Regulatory Or Nonsynonymous Snp
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10.3 years ago
Dataminer ★ 2.7k

On which SNPs (regulatory or nsSNPs) should we focus when looking for SNPs responsible for a disease?

snp • 1.9k views
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I guess that depends whether the disease is likely to be caused by mutations in a protein, or disruption of transcriptional control. There is no good answer to this question if the answer is 'both'.

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This question is ill posed as nsSNPs can also be regulatory (yeah, regulation inside exons). So, it's not possible to analyse them separately. You should specify what kind of regulatory SNPs and where.

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What should be the take for diseases like Diabetes....

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It doesn't make any difference what the disease is, it's a matter of the causal mechanism. As you're asking about diabetes, you're probably aware there are regulatory SNPs associated with HNF4 that play a role in type 2 diabetes. This was (for me) one of the first times a regulatory SNP had crossed my path.

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If I am correct, you are saying, "in multigenic disorders regulatory SNPs play bigger role compared to missense mutations"?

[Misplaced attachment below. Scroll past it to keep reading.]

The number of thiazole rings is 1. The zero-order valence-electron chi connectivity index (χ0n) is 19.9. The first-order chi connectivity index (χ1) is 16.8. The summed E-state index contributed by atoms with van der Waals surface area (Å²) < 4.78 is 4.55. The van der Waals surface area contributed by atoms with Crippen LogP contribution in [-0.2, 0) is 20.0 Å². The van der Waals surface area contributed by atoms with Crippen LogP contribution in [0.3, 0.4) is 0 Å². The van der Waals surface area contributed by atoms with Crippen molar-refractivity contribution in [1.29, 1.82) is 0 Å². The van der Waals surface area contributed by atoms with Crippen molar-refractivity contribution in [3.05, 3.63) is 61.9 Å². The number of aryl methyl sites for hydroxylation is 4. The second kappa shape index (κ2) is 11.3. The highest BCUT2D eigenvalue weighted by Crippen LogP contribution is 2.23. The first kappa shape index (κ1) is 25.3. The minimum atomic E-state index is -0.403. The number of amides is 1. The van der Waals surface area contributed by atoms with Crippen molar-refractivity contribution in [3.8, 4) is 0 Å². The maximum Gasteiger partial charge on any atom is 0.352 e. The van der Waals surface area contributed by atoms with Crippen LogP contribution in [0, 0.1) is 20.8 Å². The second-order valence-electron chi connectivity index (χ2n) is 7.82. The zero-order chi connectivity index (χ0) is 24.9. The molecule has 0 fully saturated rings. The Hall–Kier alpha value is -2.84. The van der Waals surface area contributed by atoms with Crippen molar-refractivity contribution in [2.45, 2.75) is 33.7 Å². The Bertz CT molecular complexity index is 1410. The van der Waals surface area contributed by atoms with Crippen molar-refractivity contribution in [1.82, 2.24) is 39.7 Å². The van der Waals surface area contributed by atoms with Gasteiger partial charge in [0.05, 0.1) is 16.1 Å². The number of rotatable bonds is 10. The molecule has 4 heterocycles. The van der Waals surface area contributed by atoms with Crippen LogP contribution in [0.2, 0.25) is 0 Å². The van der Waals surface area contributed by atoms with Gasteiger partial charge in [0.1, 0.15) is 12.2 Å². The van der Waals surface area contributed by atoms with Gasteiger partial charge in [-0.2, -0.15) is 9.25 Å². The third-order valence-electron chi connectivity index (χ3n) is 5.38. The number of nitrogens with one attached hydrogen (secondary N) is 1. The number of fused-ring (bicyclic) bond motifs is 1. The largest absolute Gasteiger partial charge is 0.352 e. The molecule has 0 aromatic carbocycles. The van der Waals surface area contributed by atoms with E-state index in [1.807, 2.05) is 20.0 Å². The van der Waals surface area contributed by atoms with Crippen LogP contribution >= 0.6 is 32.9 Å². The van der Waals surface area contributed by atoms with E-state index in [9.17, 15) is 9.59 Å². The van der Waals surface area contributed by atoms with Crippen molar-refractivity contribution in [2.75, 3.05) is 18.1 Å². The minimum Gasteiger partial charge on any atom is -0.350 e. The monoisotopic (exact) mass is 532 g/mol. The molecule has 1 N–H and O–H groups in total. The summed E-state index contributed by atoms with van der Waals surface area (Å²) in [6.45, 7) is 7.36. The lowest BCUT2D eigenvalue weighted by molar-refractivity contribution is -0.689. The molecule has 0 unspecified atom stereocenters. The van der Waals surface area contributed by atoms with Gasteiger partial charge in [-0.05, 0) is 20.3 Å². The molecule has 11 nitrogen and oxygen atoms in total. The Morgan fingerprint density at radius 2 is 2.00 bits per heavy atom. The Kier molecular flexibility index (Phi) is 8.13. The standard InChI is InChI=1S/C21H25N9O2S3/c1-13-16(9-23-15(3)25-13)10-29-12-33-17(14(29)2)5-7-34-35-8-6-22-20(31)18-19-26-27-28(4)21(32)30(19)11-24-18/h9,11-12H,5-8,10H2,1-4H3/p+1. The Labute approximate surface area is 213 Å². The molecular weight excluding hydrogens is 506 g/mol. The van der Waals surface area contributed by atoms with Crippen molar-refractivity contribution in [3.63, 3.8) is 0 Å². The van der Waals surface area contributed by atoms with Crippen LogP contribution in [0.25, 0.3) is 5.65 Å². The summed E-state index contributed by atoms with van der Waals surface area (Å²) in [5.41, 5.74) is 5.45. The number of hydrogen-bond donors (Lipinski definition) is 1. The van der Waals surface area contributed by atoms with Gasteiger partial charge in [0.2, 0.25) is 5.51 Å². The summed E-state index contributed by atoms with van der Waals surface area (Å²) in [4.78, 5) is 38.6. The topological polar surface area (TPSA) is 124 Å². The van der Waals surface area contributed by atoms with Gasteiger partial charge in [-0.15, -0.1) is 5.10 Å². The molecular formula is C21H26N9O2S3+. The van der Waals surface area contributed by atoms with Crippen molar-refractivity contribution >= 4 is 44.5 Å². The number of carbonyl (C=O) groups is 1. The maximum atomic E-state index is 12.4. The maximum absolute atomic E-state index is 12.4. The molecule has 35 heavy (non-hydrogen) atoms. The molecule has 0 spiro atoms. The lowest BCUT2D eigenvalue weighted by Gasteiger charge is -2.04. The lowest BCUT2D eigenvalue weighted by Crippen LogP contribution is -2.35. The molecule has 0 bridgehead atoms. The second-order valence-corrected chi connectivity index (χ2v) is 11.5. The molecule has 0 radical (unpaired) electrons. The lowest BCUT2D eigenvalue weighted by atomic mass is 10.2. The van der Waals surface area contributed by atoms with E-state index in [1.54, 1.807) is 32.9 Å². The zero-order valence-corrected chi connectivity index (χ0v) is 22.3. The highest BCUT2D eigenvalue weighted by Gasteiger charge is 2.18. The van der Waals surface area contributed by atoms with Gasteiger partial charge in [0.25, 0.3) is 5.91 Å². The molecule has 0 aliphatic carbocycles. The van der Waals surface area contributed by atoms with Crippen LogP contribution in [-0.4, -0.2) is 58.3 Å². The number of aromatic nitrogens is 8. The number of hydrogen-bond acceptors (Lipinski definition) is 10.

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No I am saying nothing of the sort! There is no answer to this question!

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By regulatory SNPs I was referring to SNPs present in TFBS, miRNA binding sites, ESS sequence and ESE sequence. Secondly, only missense mutations can be judged (using computational tools) for their functional influence.

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10.3 years ago
User 6659 ▴ 970

To quote from a paper 'exome sequencing identifies the cause of a mendelian disorder'

"the clear majority of alleleic variants known to underlie Mendelian disorders disrupt protein-coding sequences. Splice acceptor and donor sites represent an additional class of sequences that are enriched for highly functional variation...a large fraction of rare non synonymous variants in the human genome are predicted to be deleterious. This contrasts with non coding sequences where variants are more likely to have neutral or weak effects on phenotype"

However when considering a complex multigenic disease such as diabetes I don't think it wold be prudent to focus on exonic variants.

This is also interesting about synonymous SNPs

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